Interestingly, I never included climate change as something that had phased out of our collective experience, so I don’t know where you got that…

      Finally, you are absolutely entitled to whatever opinions of sex you’d like to have. That being said, Julia’s sexuality has nothing to do with the major story arc, aside from her crush on Greg. It’s a series of unrelated scenes that do nothing to enhance the character, and make her come off as a fetishistic nymphomaniac. She, in the course of the book, manipulates her best friend into becoming the sex slave of the man who raped her and lets her father experience her senses during arousal. This portrayal undermines her status as a PoV protagonist, leading us to believe that she is, at best, a stupid, sex obsessed teenager who wouldn’t even be in the story if it weren’t for her implants, and at worst, a monstrous example of a sexual abuse victim in the process of becoming a serial abuser. Hamilton doesn’t do justice to his female cast and if you can’t see that, then take your opinions off my blog.

  2. re Climate change, accepted, I extrapolated from “At the same time, present day readers will find themselves removed from the plausible reality of the setting because we’ve moved past those threats and have started focusing on new ones. Science fiction is only science fiction until we pass the timestamp of the story, at which point it’s just fiction. While Mindstar still takes place in our relative future, we’ve removed ourselves from that particular set of possibilities, so the setting just isn’t as effective.” as meaning “the setting” rather than “the communist party aspect of the setting”.

    If that was wrong, mea culpa.

    In the context of the Mindstar books, I still find it feasible that a socialist party could come to power. If memory serves, we’re never told what they campaigned on, or how they gained power. As such, they could’ve made promises about rehoming those made homeless by rising floodwaters etc. (and thinking about it, that’s discussed, the use of holiday chalets as homes etc.) – a redistribution of wealth/property among the populace? I can see that happening in near-future – maybe not socialist per se, but the discontent between haves and have-nots is certainly there. And the mentions of “Austerity acts” doesn’t seem so far away from the current financial savings and situation in the EU either. Indeed, it’s quite interesting seeing how many of those pre-cursors *are* in place.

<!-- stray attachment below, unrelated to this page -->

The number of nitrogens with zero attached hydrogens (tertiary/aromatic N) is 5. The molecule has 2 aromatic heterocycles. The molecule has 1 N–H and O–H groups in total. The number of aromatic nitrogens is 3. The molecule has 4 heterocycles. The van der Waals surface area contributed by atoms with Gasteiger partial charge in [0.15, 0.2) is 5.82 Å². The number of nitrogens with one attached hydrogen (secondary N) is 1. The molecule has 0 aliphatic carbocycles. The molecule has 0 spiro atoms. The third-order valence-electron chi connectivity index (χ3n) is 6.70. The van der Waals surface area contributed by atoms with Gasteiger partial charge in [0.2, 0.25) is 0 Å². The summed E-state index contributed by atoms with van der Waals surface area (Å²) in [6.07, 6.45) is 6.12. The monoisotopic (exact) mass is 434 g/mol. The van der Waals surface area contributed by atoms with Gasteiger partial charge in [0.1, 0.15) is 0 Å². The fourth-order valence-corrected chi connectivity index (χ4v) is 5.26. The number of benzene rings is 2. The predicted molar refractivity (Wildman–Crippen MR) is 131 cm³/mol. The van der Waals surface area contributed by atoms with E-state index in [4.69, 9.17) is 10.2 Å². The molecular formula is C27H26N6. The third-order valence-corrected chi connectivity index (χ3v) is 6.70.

As such, I don’t ignore the fact that communism/socialism was the policy of choice, and indeed I totally agree that it’s massively relevant to all aspects of the ongoing story.

    I do think, though, that there’s still the possibility of such a party coming to power – with a bit of revamping, a bit of blinkering of the overall aims/goals initially (and what party would do that in order to get elected? *cough* ) A kind of Communism 2.0, if you will.

    With regard to portrayal of Julia Evans, we’ll just have to agree to disagree, I think. Seems safest. 🙂

  3. I’m with Lyle – I don’t see the Socialist angle as dated at all. You’re certainly correct that the choice to make the PSP explicitly Socialist was born of political concerns at the time the book was written, it’s just that I think those concerns were forward-looking for their time and continue to be relevant today.

    The book was written in 1993, at a time when the Soviet Union was only two years in the grave, East Berlin still looked like a bombed out ruin, and Francis Fukuyama was loudly proclaiming that history was over and that liberal democracy would gradually take over the world. My memory of those times was that the idea of a communist comeback was laugh-out-loud funny. So, I thought the choice to make the PSP explicitly socialist was an interesting one precisely because it went so clearly AGAINST the assumptions that everyone was making about the future at the time. I always assumed that Hamilton’s point in taking that route was to warn against complacency. Just because communism per se was discredited was no reason to assume communist zombies couldn’t spring up from time to time and make life very unpleasant for an awful lot of people … is what I took to be the warning.